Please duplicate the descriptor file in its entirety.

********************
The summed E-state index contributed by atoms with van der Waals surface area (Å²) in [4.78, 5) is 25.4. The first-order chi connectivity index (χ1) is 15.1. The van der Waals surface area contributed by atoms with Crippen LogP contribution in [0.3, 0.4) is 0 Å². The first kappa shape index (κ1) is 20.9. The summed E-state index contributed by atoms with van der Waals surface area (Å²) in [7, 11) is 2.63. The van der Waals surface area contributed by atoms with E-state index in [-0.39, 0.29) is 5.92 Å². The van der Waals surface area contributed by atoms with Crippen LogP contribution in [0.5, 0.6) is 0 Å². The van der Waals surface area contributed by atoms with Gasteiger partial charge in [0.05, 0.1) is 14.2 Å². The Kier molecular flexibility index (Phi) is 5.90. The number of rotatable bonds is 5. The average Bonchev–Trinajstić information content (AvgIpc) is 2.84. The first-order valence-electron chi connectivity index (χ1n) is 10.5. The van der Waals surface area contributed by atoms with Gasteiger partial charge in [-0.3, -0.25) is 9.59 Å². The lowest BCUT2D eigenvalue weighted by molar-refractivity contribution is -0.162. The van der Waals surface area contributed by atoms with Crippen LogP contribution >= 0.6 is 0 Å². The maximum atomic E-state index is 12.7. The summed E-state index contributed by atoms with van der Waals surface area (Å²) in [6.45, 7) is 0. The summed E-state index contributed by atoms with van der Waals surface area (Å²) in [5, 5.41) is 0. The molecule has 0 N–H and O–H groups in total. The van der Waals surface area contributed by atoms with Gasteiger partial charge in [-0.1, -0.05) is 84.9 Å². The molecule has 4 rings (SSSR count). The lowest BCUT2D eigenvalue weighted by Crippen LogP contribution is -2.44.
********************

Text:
The summed E-state index contributed by atoms with van der Waals surface area (Å²) in [4.78, 5) is 25.4. The first-order chi connectivity index (χ1) is 15.1. The van der Waals surface area contributed by atoms with Crippen LogP contribution in [0.3, 0.4) is 0 Å². The first kappa shape index (κ1) is 20.9. The summed E-state index contributed by atoms with van der Waals surface area (Å²) in [7, 11) is 2.63. The van der Waals surface area contributed by atoms with E-state index in [-0.39, 0.29) is 5.92 Å². The van der Waals surface area contributed by atoms with Crippen LogP contribution in [0.5, 0.6) is 0 Å². The van der Waals surface area contributed by atoms with Gasteiger partial charge in [0.05, 0.1) is 14.2 Å². The Kier molecular flexibility index (Phi) is 5.90. The number of rotatable bonds is 5. The average Bonchev–Trinajstić information content (AvgIpc) is 2.84. The first-order valence-electron chi connectivity index (χ1n) is 10.5. The van der Waals surface area contributed by atoms with Gasteiger partial charge in [-0.3, -0.25) is 9.59 Å². The lowest BCUT2D eigenvalue weighted by molar-refractivity contribution is -0.162. The van der Waals surface area contributed by atoms with Crippen LogP contribution >= 0.6 is 0 Å². The maximum atomic E-state index is 12.7. The summed E-state index contributed by atoms with van der Waals surface area (Å²) in [6.45, 7) is 0. The summed E-state index contributed by atoms with van der Waals surface area (Å²) in [5, 5.41) is 0. The molecule has 0 N–H and O–H groups in total. The van der Waals surface area contributed by atoms with Gasteiger partial charge in [-0.1, -0.05) is 84.9 Å². The molecule has 4 rings (SSSR count). The lowest BCUT2D eigenvalue weighted by Crippen LogP contribution is -2.44.